President Donald Trump’s remarks about “shithole countries” in a meeting at the White House drew strong responses from immigrants in North Carolina and local volunteer groups.
During a meeting in the Oval Office Thursday regarding a potential deal on immigration reform, Trump asked why the United States should accept immigrants from Haiti, Central America and African countries.
“What do we want Haitians here for?” Trump asked, according to two people briefed on the meeting, Tribune Washington Bureau reported. “Why do we want all these people from Africa here?”
Sign Up and Save
Get six months of free digital access to The News & Observer
Trump then suggested that the United States should accept more people from countries like Norway, Tribune reported.
Widnie Pierre, a senior at UNC Chapel Hill studying biology who moved to the U.S. six years ago from Haiti, was shocked when she heard about Trump’s comments Friday morning.
“I didn’t want to sit in a classroom with a bunch of white people after the president said something so racist,” she said. Pierre did go to class Friday but said she found it hard to concentrate.
Pierre was 20 years old when she immigrated to Miami from Haiti before moving to North Carolina to attend UNC. Her mother still lives on the island that Haiti shares with the Dominican Republic.
“Our country is not a shithole,” she said. “People are well-educated in Haiti. Although people are poor, we have dignity and pride and we are really generous people.”
Trump in a tweet denied having said anything derogatory about Haitians, though he did not specifically comment on his use of the word “shithole.”
North Carolina Sens. Richard Burr and Thom Tillis, both Republicans, didn’t respond to requests for comment. It appears the first Republican member of North Carolina’s congressional delegation to make a public statement about Trump’s remarks is U.S. Rep. Robert Pittenger from Charlotte, who defended the remarks in a few interviews Friday.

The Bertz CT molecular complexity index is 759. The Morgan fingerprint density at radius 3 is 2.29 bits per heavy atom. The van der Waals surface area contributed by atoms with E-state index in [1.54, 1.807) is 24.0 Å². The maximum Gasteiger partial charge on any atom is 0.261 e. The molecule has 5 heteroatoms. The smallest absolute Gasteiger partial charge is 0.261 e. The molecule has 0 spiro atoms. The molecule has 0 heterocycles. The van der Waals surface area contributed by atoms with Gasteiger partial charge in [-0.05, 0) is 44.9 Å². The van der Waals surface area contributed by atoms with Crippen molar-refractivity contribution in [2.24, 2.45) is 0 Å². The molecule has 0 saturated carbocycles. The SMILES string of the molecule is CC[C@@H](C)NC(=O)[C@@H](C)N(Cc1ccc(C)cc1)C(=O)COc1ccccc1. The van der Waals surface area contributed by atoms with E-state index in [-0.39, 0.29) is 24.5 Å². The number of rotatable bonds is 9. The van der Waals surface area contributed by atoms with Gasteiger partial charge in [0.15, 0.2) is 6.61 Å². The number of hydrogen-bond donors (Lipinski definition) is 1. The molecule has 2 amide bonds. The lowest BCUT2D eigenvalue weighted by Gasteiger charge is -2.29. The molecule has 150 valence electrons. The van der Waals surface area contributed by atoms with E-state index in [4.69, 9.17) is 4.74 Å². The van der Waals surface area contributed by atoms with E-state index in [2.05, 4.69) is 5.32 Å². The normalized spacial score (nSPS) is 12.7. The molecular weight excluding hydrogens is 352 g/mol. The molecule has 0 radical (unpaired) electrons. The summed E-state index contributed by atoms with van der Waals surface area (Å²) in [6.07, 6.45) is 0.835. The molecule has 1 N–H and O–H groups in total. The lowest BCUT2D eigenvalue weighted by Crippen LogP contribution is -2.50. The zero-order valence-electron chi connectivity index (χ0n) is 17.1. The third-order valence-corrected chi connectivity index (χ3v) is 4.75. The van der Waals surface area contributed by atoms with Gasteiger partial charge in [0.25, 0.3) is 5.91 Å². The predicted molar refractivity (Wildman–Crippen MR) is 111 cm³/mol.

“You have to look at the context,” Pittenger told television station WSOC. “Was he talking about people, or was he talking about governments? I think he’s looking at these countries ruled by despots.”
Reps. Alma Adams of Charlotte and David Price of Chapel Hill, both Democrats, spoke out against Trump’s comments on Twitter.
State Rep. Greg Murphy, a Pitt County Republican, led a relief effort in Haiti shortly after the earthquake. Though he supports revising U.S. immigration policy, he said if reports are true, he’s disappointed in the president’s comments.
“My time in Haiti has shown me that it’s a devastated, desperate country and needs our help, our thoughts and prayers more than anything,” he said.
In November, Acting Secretary of Homeland Security Elaine Duke announced she would end Temporary Protected Status for Haiti, a status granted after the 2010 earthquake. Now, Haitians residing in the United States have until July 2019 to return home. On Jan. 8, Homeland Security also ended TPS for El Salvador, which was granted after a 2001 earthquake.
In North Carolina, 5,900 Salvadorans and 1,000 Haitians have Temporary Protected Status, according to the left-leaning Center for American Progress. The organization estimates that $256.8 million would be lost from the state’s gross domestic product annually without Salvadoran workers with TPS, and $48.6 million without Haitian TPS workers.
“These are now folks who have been in the country for eight years; many of them have their families here,” said Mark Peifer, a biology professor at UNC and a trustee of Hearts with Haiti. “When my immigrant great-grandparents came here, should they have been sent back?”
Karen Ziegler, a retired minister who has organized protests outside Tillis’ office in Raleigh, said Trump’s reported comments could help immigration activists bring lawsuits against recent changes to immigration policies.
“To have it be so plainly stated will help in legal challenges to his immigration policies which are clearly so racist,” she said.
Chris Marlow, CEO of Help One Now, which works with orphans in communities in Haiti and other countries, said the organization’s leaders in Haiti and Africa reached out to him Thursday to express their frustration.
“Now they feel like they’re being denied that friendship and that camaraderie that we’ve had as a country, especially Haiti as our neighbor,” Marlow said.